Only rarely do journalists in India write in praise. If I’m honest, such sentiments get stuck in our throat. However, the smooth and very successful response to Cyclone Phailin cries out for applause. This time, I don’t intend to be mealy-mouthed.
The facts speak for themselves. In 1999 a
super cyclone left over 10,000 dead. Orissa was devastated. Four months later the Congress government was thrashed at the polls. In 2013 a cyclone of only slightly less intensity could claim just 21 lives. Though battered Orissa was back on its feet the next morning. And who knows, six months down the road, when elections are held, the BJD government could be re-elected.
What made 2013 so different from 1999? That is the key question we need to answer. First, I would say, the speedy evacuation of over 9,00,000 people. Coastal Orissa was virtually cleared of all living souls.
This was not just a result of political will and firm action. It was critically dependent on the cyclone shelters the government has built since 1999, a week’s supply of rations for each shelter and dedicated supervision by civil servants. Clearly years of careful planning lay behind all of this.
Second, the evacuation was made possible by accurate forecasts from the Indian Meteorological Department. In 1999 they were way off the mark. This time they were spot on.
What’s particularly pleasing is that although the United States’ Navy Typhoon Warning Centre and the British Met Office predicted a super cyclone, with winds exceeding 300 kmph, the IMD differed and stood its ground.
It couldn’t have been easy. The West has a reputation for being right. There were even taunts that India was deliberately underplaying the challenge. In the end western forecasters changed their stand. The IMD proved to be absolutely right.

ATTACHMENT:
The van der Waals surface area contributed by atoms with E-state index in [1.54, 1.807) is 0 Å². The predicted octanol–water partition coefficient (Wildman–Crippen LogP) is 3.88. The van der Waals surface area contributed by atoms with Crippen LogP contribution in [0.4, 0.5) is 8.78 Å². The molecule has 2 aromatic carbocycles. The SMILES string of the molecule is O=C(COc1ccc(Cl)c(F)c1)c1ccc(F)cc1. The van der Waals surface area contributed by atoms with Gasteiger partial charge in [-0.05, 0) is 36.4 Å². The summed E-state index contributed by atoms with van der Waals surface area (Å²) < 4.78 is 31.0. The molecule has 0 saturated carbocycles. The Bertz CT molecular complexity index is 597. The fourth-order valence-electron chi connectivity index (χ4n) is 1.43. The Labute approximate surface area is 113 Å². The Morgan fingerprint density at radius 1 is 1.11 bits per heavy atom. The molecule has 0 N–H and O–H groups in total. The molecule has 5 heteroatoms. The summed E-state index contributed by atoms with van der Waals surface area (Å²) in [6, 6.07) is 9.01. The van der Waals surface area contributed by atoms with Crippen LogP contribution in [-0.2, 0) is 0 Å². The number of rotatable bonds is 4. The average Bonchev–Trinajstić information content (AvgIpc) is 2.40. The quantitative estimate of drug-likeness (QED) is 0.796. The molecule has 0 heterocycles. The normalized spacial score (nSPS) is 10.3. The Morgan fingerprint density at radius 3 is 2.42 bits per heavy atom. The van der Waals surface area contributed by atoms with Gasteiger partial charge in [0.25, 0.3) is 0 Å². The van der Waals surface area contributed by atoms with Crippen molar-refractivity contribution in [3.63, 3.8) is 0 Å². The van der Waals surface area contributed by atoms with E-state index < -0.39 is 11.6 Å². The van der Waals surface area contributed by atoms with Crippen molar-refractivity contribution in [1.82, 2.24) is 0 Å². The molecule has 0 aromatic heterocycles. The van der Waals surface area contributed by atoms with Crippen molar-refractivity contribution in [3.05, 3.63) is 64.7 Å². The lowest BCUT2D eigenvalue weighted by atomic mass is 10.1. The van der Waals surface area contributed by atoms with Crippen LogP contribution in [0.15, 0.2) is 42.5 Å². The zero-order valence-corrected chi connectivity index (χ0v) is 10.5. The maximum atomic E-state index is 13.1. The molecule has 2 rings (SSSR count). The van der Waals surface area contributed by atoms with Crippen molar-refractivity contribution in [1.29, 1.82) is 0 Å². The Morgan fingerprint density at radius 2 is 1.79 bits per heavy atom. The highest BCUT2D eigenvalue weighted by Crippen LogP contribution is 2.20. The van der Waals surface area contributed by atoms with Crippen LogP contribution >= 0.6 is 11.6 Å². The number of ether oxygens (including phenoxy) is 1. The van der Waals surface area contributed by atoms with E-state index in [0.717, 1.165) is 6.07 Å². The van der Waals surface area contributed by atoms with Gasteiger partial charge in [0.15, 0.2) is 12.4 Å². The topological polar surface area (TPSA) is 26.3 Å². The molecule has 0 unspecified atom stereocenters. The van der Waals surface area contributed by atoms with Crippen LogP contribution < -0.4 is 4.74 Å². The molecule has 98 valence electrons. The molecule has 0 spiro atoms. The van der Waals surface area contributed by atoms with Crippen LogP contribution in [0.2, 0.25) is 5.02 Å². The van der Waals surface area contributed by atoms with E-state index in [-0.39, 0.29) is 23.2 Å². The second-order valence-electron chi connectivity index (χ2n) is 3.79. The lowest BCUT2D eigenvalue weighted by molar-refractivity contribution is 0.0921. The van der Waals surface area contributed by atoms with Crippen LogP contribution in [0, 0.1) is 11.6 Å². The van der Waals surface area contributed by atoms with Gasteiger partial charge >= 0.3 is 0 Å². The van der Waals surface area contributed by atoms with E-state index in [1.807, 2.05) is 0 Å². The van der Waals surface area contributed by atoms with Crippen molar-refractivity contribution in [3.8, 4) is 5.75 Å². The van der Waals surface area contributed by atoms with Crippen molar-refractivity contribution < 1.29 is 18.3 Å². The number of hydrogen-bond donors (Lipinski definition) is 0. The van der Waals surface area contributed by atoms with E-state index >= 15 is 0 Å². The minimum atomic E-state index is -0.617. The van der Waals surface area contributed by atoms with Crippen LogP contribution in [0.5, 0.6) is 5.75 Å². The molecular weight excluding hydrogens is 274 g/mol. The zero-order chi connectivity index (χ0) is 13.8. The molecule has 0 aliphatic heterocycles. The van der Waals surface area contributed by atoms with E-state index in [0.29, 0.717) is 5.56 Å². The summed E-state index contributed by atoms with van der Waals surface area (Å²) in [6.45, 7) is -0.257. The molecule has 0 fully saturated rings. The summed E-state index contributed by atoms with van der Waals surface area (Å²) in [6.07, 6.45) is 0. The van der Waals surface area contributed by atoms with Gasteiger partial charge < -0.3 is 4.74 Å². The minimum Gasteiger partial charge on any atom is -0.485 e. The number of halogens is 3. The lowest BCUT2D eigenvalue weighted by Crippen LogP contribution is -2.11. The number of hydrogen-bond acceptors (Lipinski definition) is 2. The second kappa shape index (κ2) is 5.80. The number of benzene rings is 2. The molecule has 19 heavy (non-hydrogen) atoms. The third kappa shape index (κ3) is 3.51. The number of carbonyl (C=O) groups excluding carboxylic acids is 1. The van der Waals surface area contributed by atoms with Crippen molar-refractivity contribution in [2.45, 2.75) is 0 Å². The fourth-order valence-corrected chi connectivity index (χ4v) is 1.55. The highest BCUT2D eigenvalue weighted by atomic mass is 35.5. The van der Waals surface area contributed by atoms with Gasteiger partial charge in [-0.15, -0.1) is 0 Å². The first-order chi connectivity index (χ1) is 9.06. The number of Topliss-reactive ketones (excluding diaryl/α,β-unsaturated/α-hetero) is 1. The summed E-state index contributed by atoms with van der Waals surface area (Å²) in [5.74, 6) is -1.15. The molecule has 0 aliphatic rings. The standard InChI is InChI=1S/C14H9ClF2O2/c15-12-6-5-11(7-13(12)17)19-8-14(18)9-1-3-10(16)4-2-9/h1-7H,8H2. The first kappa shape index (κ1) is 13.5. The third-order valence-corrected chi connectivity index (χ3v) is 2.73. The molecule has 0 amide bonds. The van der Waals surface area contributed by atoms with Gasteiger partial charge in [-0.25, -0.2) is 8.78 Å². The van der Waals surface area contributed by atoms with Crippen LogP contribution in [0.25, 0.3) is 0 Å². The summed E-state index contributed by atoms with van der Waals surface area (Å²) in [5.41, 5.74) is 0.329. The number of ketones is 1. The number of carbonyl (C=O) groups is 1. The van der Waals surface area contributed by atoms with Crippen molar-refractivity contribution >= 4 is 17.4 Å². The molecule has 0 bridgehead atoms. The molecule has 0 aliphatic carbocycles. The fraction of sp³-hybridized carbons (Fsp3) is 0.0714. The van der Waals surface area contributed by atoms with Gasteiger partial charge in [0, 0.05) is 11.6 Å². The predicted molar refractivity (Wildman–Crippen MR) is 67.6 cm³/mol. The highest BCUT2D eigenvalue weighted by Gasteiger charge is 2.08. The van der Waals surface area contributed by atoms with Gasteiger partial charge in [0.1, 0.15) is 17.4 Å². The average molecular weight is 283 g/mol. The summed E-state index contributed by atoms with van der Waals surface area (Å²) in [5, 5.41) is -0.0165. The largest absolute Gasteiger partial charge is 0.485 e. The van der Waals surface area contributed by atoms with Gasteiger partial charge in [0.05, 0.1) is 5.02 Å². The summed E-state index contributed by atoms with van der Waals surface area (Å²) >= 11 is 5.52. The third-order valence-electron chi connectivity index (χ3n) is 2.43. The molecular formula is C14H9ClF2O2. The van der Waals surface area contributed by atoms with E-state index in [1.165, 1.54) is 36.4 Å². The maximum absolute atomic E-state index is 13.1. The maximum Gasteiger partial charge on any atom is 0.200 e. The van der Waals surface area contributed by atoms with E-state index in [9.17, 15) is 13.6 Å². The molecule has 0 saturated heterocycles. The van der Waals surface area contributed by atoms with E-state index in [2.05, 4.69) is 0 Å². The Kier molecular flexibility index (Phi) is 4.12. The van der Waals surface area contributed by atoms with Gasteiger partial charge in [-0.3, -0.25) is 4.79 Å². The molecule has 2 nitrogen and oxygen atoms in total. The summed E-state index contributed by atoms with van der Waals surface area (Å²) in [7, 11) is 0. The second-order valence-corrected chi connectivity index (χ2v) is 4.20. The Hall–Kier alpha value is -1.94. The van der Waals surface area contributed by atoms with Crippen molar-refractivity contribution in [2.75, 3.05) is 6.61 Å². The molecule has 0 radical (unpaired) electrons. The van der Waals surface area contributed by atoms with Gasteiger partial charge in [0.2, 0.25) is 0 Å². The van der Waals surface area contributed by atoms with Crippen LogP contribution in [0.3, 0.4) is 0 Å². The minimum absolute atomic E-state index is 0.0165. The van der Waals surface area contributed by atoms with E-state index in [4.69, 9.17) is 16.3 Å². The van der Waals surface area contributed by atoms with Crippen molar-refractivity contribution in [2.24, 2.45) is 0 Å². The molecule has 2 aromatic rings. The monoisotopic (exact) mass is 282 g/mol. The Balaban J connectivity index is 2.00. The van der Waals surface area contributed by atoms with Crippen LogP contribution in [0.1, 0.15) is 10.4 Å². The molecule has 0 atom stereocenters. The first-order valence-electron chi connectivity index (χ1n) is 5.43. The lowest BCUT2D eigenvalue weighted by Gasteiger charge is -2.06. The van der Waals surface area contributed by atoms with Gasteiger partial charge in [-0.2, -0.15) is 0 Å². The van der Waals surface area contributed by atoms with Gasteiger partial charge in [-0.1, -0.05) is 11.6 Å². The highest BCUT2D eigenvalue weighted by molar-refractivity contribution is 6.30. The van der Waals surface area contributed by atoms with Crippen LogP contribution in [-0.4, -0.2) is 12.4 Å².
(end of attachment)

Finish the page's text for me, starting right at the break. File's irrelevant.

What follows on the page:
In fact, it wasn’t just the intensity that was correctly gauged. So too the track the cyclone took. The actual path was almost identical to the predicted one.
The third factor was the superb response from the National Disaster Management Authority and its relief force. The cyclone struck Orissa minutes after 9 pm. By dawn the next morning clearance teams were in action removing fallen trees and reopening highways. On Monday the majority of those evacuated returned to their homes.
This cannot have happened without close coordination between the state government, the central government, the meteorological department, the NDMA and the defence services. Normally when multiple agencies act together it turns out to be a case of too many cooks. This time they formed a united and efficient team.
So who are the heroes I would single out? Without doubt, the chief minister, Naveen Patnaik, the vice chairman of the NDMA, M Shashidhar Reddy, the director general of the IMD, LS Rathore. But there are others who deserve equal mention. The collector of Orissa’s Ganjam district, Krishan Kumar, is one such. He went without sleep for 96 hours. Senior police officers like Amitabh Thakur, Ashish Singh and Aniruddha Singh, who collaborated with Kumar, are others.
In fact, heroic work was done by hundreds of others. Of that I have no doubt. Sadly, the press has not named them. But even if they are unknown their work and success has not gone unrecognised.
Four months ago Uttarakhand brought shame to India. It shook our confidence in ourselves. In contrast, Orissa’s performance has been internationally recognised. It’s proof the Indian system can work effectively when the right people are in charge.
Views expressed by the author are personal.
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